Making quality of life our goal

While the spotlight continues to fall on the fragility of the economic recovery, analysts and commentators are also beginning to examine the nature of the recovery. Many firms may be returning to profit and market indices may be approaching pre-recession levels, but there is some concern that living standards are not improving accordingly.

It is against this backdrop that the ONS consultation on well-being drew to a close today.  The supposition that economic output should not assume pre-eminence as a public policy objective continues to build momentum, gathering a broader spectrum of support since the publication of the ‘Stiglitz Commission’ report in September 2009.

To coincide with the conclusion of the ONS consultation, the IED is pleased to publish a paper authored by Charles Seaford – head of the Centre for Well-being at the new economics foundation. The paper – available to download free of charge – is the latest in the IED’s Critical Issues in Economic Development series.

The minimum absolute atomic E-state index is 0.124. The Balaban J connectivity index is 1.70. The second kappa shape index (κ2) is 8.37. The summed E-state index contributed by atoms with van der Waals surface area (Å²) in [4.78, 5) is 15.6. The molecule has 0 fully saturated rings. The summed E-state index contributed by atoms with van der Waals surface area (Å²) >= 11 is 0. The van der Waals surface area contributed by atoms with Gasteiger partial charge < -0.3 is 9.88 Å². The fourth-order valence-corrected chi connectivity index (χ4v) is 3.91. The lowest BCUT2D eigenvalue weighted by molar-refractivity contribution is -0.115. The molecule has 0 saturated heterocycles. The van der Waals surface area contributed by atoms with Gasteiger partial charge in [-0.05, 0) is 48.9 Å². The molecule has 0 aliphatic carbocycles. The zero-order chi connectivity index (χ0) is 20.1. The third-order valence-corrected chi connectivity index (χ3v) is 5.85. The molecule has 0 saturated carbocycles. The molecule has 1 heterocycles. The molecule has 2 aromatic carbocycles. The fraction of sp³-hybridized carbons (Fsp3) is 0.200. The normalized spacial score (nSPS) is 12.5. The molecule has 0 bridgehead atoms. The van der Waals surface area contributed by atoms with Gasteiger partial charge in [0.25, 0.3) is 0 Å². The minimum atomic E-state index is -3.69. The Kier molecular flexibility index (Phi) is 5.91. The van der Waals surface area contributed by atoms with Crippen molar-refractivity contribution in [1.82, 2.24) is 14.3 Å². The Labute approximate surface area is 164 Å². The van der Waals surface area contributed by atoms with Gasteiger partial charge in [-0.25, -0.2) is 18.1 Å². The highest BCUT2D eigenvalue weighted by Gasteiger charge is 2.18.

In it, Charles presents an erudite and compelling case for public policy to prioritise quality of life. Drawing on an impressive range of sources, the paper explores the relationship between income and well-being and suggests that relative income is a more significant determinant of well-being than absolute income. It reinforces the premium that UK citizens attach to job security and the enduring challenges that unemployment brings.

The paper acknowledges the shortcomings that have befallen previous attempts to establish indices of well-being, but is resolute in its view that these can be overcome with insight and sufficient commitment to the principle.

Simplifying the business environment is a stated Government objective. Whether achieving greater emphasis on quality of work, security of income and quality of life will be compatible with this remains to be seen. But this paper leaves the reader in no doubt that the prize on offer is at least commensurate with the scale of the challenge.


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